The Doctrine of Creation is essential to coming to terms with “the mind of Christ” and to being able to interpret the world Christianly. Sadly, most Christians do not incorporate their view of life within a Creation framework. This leads them to see reality as splintered and only occasionally God-embossed. Here a some “theses” which stem from a lecture from the course “Doctrine of God (2): The Works of God in Creation & Providence” at Veritas School of Theology. They are given by way of a corrective to the trend of poor Christian thinking:
1. In the biblical doctrine of Creation ex nihilo we are taught that prior to the divine act of making the world there was just God: God, self-contained and all sufficient, who needed nothing, being perfect in Himself. There was no coercion, no compulsion whatsoever within God to force Him to create the universe. He did not have to create. God made us and our world because He wished to do so. This means that the world is contingent not necessary. The only thing that is necessary is the existence of the Triune God.
2. God upholds and sustains and guides the world, but it is not a part of Him. In utter opposition to pagan cosmogonies, the earth is not created from the material of a god or gods; nor from eternal matter. Neither is it an emanation of God. The creation is not divine in itself. It has its own existence, which is separate and distinct from God the Creator. Thus the earth is not divine and does not share any sparks of divinity. Hence, when we read about the heavens and earth in Genesis 1:1, we understand that the universe is dependent on the independent Triune God.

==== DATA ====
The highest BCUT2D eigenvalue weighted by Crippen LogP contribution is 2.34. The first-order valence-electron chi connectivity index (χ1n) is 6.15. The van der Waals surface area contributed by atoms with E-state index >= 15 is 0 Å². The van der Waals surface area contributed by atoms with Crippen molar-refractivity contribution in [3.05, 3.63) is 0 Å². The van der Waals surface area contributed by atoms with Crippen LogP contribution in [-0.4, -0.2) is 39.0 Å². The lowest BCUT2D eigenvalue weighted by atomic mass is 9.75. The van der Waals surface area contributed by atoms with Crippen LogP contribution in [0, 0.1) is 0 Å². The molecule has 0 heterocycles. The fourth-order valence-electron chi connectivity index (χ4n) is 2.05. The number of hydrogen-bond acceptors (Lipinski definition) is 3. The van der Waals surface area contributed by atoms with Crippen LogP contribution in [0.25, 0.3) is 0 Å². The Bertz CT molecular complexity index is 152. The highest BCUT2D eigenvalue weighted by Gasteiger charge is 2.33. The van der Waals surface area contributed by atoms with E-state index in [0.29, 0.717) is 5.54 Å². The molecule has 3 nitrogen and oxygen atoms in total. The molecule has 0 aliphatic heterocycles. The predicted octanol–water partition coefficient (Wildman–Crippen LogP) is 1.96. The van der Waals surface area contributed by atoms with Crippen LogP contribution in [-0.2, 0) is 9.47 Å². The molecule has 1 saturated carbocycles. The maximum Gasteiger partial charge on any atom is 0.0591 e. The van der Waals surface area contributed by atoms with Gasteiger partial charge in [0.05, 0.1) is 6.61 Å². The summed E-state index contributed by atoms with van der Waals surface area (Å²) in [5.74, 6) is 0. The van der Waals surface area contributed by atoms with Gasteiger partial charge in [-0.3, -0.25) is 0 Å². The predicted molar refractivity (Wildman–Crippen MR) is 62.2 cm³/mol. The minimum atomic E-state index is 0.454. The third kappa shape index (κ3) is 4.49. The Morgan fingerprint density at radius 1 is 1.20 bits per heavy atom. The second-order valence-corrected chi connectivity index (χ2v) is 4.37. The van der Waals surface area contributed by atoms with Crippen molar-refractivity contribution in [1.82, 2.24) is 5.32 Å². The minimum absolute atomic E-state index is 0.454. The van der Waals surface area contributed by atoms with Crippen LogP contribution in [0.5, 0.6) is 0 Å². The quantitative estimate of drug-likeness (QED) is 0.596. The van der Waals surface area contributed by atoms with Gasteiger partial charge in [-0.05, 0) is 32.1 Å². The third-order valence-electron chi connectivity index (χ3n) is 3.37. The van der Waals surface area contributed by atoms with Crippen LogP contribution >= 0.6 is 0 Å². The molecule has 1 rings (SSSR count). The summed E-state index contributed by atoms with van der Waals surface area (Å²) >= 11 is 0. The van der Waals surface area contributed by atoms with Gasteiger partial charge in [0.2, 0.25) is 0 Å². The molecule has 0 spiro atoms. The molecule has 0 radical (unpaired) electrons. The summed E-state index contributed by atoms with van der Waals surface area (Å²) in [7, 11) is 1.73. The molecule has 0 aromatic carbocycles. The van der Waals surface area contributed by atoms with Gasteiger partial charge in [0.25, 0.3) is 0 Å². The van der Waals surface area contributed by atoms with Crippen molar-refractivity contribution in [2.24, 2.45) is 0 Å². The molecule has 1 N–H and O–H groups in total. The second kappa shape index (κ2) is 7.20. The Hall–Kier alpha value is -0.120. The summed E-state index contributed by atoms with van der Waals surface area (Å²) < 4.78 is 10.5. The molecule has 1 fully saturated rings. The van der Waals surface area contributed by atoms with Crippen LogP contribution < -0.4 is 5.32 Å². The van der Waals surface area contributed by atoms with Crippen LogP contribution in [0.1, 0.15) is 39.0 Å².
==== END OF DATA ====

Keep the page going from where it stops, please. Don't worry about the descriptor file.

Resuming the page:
3. God created the world wisely and carefully, and because of this He has placed both physical and spiritual laws within it, which stem from His original creative intent. God decreed both material, physical, and spiritual ways that the world should interact and operate, and it operates the way it does because of the implementation of His all-conditioning Plan or Decree. Some operations are spiritual and some physical laws. They obtain in this present time, but they do not function in a perfect way due to the effects of the Fall and its curse. The fact that everything was originally created good shows us that the Fall was a calamitous event which continues to affected both man and his environment. This truth must never be passed over in our worldview.
4. This means that the Doctrine of Creation and Fall is the ground for a true philosophy. It is because God has made things the way He has made them, and they run the way that they run, that our philosophies of life must match up with the connected doctrines of creation and providence.
5. Hence, in metaphysics, the theory of reality, we must first and foremost understand the Creator/ creature relationship. In epistemology, the theory of knowledge, we must understand that because God had a comprehensive plan for this world, which included every fact within the world and within time, plus the relationships of each fact to every other fact, it means that the framework for knowing anything, and knowing it properly, is to see it as God intended it to be understood. Facts are to be understood primarily in their relationship to the plan of God as revealed in His Word. We therefore think God’s thoughts after Him in a ‘revelatory’ world. God’s knowledge of all things is original and so prior to ours; prior to anything that we may find out. Our knowledge on the other hand, is derivative of God’s knowledge. We can only know something that is true if it aligns with God’s decree, God’s plan. Another way of putting this is to say, as Van Til used to say, that God’s knowledge is creative knowledge. He creates and establishes the facts of existence, while man’s knowledge is re-creative.